Last summer saw a level of spending unprecedented in the red half of Milan. Andre Silva, Andrea Conte and Lucas Biglia were acquired for significant sums but it was the signing of Leonardo Bonucci from Juventus for €42m that really caught the attention of not just the Italian football press, but that of wider Europe as well.
AC Milan were no longer going to accept languishing in mid-table. Theirs was a tradition and heritage that deserves more and they were determined to once again prove that to the rest of Europe.
There are several traits that separate Europe’s elite from the rest and prime among these reasons is arrogance. An attitude that screams to the world that you dine at Europe’s top table and that to settle for anything less is a disservice to past greats, to fans and to the club as a whole.
Arsenal’s willingness to go so many years away from this pedestal smacks of a club that doesn’t feel deserving of such a stature and their sustained period without major honours is becoming their new normal.
Such banality would not be tolerated at AC Milan, and their years away from European glory looked assuredly to have come to end following their summer spending spree.
Except, they hadn’t quite gone away.
Under Vincenzo Montella Milan spiralled aimlessly down the table and on the day he was shown the door, November 27th, they stood a shocking 18 points behind their bitter city rivals, Inter Milan. The club had sought such radical changes, new ownership, new culture and a new style of play that perhaps it had forgotten who they were and where they were coming from. The appointment of Genaro Gattuso, it was hoped, would put that right.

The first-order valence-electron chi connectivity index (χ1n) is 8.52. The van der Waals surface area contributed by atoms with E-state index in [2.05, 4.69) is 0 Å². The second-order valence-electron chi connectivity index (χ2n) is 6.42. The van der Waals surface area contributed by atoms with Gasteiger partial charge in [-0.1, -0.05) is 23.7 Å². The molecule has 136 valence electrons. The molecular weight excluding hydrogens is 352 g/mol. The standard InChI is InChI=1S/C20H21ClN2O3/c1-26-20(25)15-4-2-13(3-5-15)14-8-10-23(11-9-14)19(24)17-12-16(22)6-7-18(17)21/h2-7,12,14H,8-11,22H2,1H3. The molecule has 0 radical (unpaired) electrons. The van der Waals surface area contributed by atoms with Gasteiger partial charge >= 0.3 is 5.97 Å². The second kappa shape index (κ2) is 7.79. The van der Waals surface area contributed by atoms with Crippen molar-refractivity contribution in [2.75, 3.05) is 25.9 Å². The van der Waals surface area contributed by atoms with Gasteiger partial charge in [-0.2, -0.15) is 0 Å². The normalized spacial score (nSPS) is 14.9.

Gattuso was hardly an obvious appointment as head coach. Having lead Pisa to promotion to Serie B, he then walked away from the club for ‘serious, constant and unacceptable problems’ before embarking upon a distinctly unremarkable stint at youth level in Milan. But it was not management nous that got him the job.
It was his story, his legend and his fabled history in the colours of the Rossoneri.
Milan, with figures such as Bonucci, were already awash with leaders but what they needed was a purpose and a reminder of what it means to play for AC Milan. Gattuso would be the personification of that purpose.